The 940s are the history of Europe and I decided to pick up something that might be useful for the novel. One of the things that I’ve learned in the course of researching the novel is that women’s accounts of the Holocaust have been largely marginalized. There is an explicitly stated claim that to treat women’s experiences as something special somehow diminishes the male experience during the Holocaust. As a result, not only was there a movement to normalize the male experience, but to diminish if not completely hide the female experience. So many of the books about women’s experiences of the Holocaust have had to battle this.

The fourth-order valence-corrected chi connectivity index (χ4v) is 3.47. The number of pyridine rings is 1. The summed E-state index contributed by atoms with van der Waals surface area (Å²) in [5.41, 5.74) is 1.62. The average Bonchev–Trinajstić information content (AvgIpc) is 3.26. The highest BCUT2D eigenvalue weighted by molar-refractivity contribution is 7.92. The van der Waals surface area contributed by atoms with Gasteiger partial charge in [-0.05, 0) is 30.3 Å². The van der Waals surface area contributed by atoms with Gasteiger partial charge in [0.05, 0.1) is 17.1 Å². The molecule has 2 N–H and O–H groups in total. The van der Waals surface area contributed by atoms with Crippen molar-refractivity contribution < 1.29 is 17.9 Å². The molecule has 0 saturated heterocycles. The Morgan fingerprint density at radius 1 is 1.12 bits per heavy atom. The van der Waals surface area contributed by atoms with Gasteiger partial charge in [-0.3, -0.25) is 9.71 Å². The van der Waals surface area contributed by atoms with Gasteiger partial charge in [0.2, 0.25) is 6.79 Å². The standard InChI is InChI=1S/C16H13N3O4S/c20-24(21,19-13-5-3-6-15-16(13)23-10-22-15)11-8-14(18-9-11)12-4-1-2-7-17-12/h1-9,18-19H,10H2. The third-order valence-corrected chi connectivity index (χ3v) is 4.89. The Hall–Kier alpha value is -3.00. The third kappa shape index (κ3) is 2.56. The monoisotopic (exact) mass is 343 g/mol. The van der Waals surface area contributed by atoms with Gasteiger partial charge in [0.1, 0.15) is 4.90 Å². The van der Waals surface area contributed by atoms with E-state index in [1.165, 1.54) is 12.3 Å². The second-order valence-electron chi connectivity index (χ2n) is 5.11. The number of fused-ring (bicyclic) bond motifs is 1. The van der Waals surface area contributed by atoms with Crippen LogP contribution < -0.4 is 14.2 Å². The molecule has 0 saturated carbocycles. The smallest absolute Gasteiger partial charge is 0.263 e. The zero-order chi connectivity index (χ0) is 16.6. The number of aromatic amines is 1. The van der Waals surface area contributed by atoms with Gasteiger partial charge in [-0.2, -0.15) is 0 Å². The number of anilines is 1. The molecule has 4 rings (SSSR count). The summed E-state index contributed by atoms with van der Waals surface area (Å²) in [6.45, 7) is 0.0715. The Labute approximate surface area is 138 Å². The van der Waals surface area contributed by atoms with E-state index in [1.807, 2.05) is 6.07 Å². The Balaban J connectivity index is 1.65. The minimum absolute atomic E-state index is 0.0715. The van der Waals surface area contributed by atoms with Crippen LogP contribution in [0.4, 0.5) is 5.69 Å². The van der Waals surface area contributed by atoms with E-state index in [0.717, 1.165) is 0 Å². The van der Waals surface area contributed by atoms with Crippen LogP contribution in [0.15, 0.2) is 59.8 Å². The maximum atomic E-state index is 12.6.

One consequence of this is that I’ve made a point of seeking out women’s Holocaust memoirs, looking for the useful or interesting details of life before, during and after the Holocaust. There is a tendency in survivor memoirs (I can’t say whether this is unique to women’s stories or not—it’s been a long time since I’ve read Primo Levi or Eli Wiesel) to make an effort to put some sort of positive spin on their experiences after their liberation, to make certain that the reader knows that they’re grateful to have survived. I kind of wish that some of the writers would exhibit some trace of the bitterness to which they’re entitled. Whether this is, in fact, a consequence of their character or their environment, I cannot say.